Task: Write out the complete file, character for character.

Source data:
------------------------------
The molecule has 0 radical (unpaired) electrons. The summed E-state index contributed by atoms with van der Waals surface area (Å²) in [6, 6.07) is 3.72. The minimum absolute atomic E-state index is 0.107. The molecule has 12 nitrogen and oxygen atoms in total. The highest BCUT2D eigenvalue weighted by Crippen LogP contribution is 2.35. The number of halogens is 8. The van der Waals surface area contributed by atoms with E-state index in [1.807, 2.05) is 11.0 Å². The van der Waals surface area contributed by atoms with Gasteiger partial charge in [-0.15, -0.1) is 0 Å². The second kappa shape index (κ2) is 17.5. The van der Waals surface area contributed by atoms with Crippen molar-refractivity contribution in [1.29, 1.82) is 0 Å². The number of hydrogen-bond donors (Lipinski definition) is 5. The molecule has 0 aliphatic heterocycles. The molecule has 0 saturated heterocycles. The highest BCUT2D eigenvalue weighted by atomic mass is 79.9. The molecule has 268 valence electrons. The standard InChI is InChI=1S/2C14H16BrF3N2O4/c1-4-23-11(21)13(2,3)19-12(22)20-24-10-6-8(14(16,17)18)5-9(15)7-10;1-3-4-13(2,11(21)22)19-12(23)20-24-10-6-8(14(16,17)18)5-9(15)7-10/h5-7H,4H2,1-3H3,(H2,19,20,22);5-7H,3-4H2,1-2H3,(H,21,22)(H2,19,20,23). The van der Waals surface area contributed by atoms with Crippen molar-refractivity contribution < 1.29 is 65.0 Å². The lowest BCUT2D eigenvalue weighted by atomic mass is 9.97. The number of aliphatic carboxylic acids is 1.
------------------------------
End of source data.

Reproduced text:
The molecule has 0 radical (unpaired) electrons. The summed E-state index contributed by atoms with van der Waals surface area (Å²) in [6, 6.07) is 3.72. The minimum absolute atomic E-state index is 0.107. The molecule has 12 nitrogen and oxygen atoms in total. The highest BCUT2D eigenvalue weighted by Crippen LogP contribution is 2.35. The number of halogens is 8. The van der Waals surface area contributed by atoms with E-state index in [1.807, 2.05) is 11.0 Å². The van der Waals surface area contributed by atoms with Gasteiger partial charge in [-0.15, -0.1) is 0 Å². The second kappa shape index (κ2) is 17.5. The van der Waals surface area contributed by atoms with Crippen molar-refractivity contribution in [1.29, 1.82) is 0 Å². The number of hydrogen-bond donors (Lipinski definition) is 5. The molecule has 0 aliphatic heterocycles. The molecule has 0 saturated heterocycles. The highest BCUT2D eigenvalue weighted by atomic mass is 79.9. The molecule has 268 valence electrons. The standard InChI is InChI=1S/2C14H16BrF3N2O4/c1-4-23-11(21)13(2,3)19-12(22)20-24-10-6-8(14(16,17)18)5-9(15)7-10;1-3-4-13(2,11(21)22)19-12(23)20-24-10-6-8(14(16,17)18)5-9(15)7-10/h5-7H,4H2,1-3H3,(H2,19,20,22);5-7H,3-4H2,1-2H3,(H,21,22)(H2,19,20,23). The van der Waals surface area contributed by atoms with Crippen molar-refractivity contribution < 1.29 is 65.0 Å². The lowest BCUT2D eigenvalue weighted by atomic mass is 9.97. The number of aliphatic carboxylic acids is 1.